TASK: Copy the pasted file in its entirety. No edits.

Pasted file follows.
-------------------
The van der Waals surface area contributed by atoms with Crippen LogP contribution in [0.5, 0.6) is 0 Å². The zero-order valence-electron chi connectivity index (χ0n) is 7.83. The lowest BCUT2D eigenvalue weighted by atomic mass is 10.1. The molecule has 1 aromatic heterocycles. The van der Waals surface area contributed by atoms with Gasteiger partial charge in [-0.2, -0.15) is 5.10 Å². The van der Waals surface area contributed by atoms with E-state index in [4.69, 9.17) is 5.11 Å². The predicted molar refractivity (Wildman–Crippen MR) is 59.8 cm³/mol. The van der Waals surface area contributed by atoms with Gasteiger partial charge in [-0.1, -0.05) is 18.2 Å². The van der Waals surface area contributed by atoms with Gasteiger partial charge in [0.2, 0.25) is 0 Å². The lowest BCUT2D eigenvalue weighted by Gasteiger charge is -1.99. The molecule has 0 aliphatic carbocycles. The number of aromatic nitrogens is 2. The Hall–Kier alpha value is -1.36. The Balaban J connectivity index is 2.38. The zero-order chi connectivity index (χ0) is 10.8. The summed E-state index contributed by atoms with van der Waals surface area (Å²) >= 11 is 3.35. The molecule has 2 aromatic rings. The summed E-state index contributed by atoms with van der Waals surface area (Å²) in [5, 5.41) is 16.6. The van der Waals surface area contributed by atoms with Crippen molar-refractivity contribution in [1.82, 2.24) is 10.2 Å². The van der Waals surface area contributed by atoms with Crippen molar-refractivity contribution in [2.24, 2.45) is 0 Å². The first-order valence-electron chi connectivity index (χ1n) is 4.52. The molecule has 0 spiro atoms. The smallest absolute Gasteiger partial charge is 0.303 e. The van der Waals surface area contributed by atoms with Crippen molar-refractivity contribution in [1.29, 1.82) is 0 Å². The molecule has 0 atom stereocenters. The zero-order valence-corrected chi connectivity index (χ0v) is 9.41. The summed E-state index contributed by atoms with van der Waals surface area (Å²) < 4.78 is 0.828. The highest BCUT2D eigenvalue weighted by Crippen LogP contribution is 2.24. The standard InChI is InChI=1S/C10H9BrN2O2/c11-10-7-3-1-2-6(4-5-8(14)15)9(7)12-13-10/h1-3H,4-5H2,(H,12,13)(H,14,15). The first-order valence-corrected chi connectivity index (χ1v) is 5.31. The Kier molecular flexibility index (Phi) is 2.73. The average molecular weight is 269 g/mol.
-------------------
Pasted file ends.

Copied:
The van der Waals surface area contributed by atoms with Crippen LogP contribution in [0.5, 0.6) is 0 Å². The zero-order valence-electron chi connectivity index (χ0n) is 7.83. The lowest BCUT2D eigenvalue weighted by atomic mass is 10.1. The molecule has 1 aromatic heterocycles. The van der Waals surface area contributed by atoms with Gasteiger partial charge in [-0.2, -0.15) is 5.10 Å². The van der Waals surface area contributed by atoms with E-state index in [4.69, 9.17) is 5.11 Å². The predicted molar refractivity (Wildman–Crippen MR) is 59.8 cm³/mol. The van der Waals surface area contributed by atoms with Gasteiger partial charge in [-0.1, -0.05) is 18.2 Å². The van der Waals surface area contributed by atoms with Gasteiger partial charge in [0.2, 0.25) is 0 Å². The lowest BCUT2D eigenvalue weighted by Gasteiger charge is -1.99. The molecule has 0 aliphatic carbocycles. The number of aromatic nitrogens is 2. The Hall–Kier alpha value is -1.36. The Balaban J connectivity index is 2.38. The zero-order chi connectivity index (χ0) is 10.8. The summed E-state index contributed by atoms with van der Waals surface area (Å²) >= 11 is 3.35. The molecule has 2 aromatic rings. The summed E-state index contributed by atoms with van der Waals surface area (Å²) in [5, 5.41) is 16.6. The van der Waals surface area contributed by atoms with Crippen molar-refractivity contribution in [1.82, 2.24) is 10.2 Å². The van der Waals surface area contributed by atoms with Crippen molar-refractivity contribution in [2.24, 2.45) is 0 Å². The first-order valence-electron chi connectivity index (χ1n) is 4.52. The molecule has 0 spiro atoms. The smallest absolute Gasteiger partial charge is 0.303 e. The van der Waals surface area contributed by atoms with Crippen molar-refractivity contribution in [1.29, 1.82) is 0 Å². The molecule has 0 atom stereocenters. The zero-order valence-corrected chi connectivity index (χ0v) is 9.41. The summed E-state index contributed by atoms with van der Waals surface area (Å²) < 4.78 is 0.828. The highest BCUT2D eigenvalue weighted by Crippen LogP contribution is 2.24. The standard InChI is InChI=1S/C10H9BrN2O2/c11-10-7-3-1-2-6(4-5-8(14)15)9(7)12-13-10/h1-3H,4-5H2,(H,12,13)(H,14,15). The first-order valence-corrected chi connectivity index (χ1v) is 5.31. The Kier molecular flexibility index (Phi) is 2.73. The average molecular weight is 269 g/mol.